National carbon monoxide poisoning surveillance framework and recent estimates.

Centers for Disease Control and Prevention, National Center for Environmental Health, Division of Environmental Hazards and Health Effects, Air Pollution and Respiratory Health Branch, Atlanta, GA.
Public Health Reports (Impact Factor: 1.42). 09/2012; 127(5):486-96.
Source: PubMed

ABSTRACT Unintentional, non-fire-related (UNFR) carbon monoxide (CO) poisoning is a leading cause of poisoning in the United States. A comprehensive national CO poisoning surveillance framework is needed to obtain accurate estimates of CO poisoning burden and guide prevention efforts. This article describes the current national CO poisoning surveillance framework and reports the most recent national estimates.
We analyzed mortality data from the National Vital Statistics System multiple cause-of-death file, emergency department (ED) and hospitalization data from the Healthcare Cost and Utilization Project's Nationwide Emergency Department Sample and Nationwide Inpatient Sample, hyperbaric oxygen treatment (HBOT) data from HBOT facilities, exposure data from the National Poison Data System, and CO alarm prevalence data from the American Housing Survey and the National Health Interview Survey.
In the United States, 2,631 UNFR CO deaths occurred from 1999 to 2004, an average of 439 deaths annually. In 2007, there were 21,304 (71 per one million population) ED visits and 2,302 (eight per one million population) hospitalizations for confirmed cases of CO poisoning. In 2009, 552 patients received HBOT, and from 2000 to 2009, 68,316 UNFR CO exposures were reported to poison centers. Most nonfatal poisonings were among children (<18 years of age) and females; hospitalizations and deaths occurred more frequently among males and elderly people (>65 years of age). More poisonings occurred during winter months and in the Midwest and Northeast.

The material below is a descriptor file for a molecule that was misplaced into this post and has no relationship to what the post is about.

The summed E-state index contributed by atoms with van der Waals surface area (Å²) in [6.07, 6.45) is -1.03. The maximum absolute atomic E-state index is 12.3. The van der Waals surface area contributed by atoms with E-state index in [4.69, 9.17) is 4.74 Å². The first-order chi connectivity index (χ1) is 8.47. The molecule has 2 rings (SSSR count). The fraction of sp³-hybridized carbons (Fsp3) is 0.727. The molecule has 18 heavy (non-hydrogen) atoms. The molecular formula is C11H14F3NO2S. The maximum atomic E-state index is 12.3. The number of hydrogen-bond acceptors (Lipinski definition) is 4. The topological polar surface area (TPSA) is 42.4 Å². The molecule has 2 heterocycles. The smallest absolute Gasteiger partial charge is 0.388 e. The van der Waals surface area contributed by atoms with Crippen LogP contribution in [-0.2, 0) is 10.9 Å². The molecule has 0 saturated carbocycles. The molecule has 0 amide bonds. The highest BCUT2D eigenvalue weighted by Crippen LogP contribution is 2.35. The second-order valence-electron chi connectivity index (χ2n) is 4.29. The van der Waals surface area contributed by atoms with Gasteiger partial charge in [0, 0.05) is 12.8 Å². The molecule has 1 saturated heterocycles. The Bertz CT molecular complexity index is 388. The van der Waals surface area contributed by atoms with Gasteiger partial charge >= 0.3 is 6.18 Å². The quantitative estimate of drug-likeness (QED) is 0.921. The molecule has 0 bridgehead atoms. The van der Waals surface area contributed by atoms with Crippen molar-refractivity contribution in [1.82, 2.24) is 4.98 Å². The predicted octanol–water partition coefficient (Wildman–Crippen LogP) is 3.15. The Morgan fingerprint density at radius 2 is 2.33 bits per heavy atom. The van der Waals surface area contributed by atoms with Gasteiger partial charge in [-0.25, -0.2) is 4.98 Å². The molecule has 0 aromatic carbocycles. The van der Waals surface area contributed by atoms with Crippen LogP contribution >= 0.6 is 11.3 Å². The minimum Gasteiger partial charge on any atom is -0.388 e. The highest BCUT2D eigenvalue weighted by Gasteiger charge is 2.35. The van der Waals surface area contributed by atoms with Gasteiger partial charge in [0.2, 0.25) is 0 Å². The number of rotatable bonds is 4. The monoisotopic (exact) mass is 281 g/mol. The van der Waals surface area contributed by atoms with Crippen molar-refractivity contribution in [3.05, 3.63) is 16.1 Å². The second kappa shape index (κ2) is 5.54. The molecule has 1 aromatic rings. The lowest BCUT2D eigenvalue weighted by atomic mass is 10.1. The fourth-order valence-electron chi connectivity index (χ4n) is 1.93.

UNFR CO poisoning poses a significant public health burden. Systematic evaluation of data sources coupled with modification and expansion of the surveillance framework might assist in developing effective prevention strategies.

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    ABSTRACT: Context. On October 29, 2012, Hurricane Sandy made landfall and devastated New York's metropolitan area, causing widespread damage to homes and the utility infrastructure. Eight days later, snow and freezing temperatures from a nor'easter storm delayed utility restoration. Objective. To examine carbon monoxide (CO) exposures in the 2 weeks following Hurricane Sandy. Methods. This was a retrospective review of prospectively collected, standardized, and de-identified data sets. CO exposures and poisonings identified from two electronic surveillance systems, the New York City Poison Control Center (NYCPCC) and New York City's Syndromic Surveillance Unit, were compared with CO exposures from identical dates in 2008-2011. Data collected from the poison center included exposure type, CO source, poisoning type, treatment, and outcomes. Data collected from the Syndromic Surveillance Unit cases, which were identified by CO-related chief complaints presenting to NYC hospitals, included visit date and time, and patient demographics. Results. Four hundred thirty-seven CO exposures were reported to the NYCPCC, 355 from NYC callers, and the remainder from surrounding counties, which represented a significant increase when compared with CO exposures from identical dates in the preceding 4 years (p < 0.001). The total cases that were reported to the NYCPCC in 2008, 2009, 2010, and 2011 were 18, 13, 24, and 61, respectively. Excluding a single apartment fire that occurred (n = 311), the more common sources of CO were grilling indoors (26.2%) and generators (17.5%). Syndromic surveillance captured 70 cases; 6 cases were captured by both data sets. Conclusions. CO exposures following weather-related disasters are a significant public health concern, and the use of fuel-burning equipment is a clear source of storm-related morbidity and mortality. Multiple real-time epidemiologic surveillance tools are useful in estimating the prevalence of CO exposure and poisoning and are necessary to assist public health efforts to prevent CO poisoning during and after disasters.
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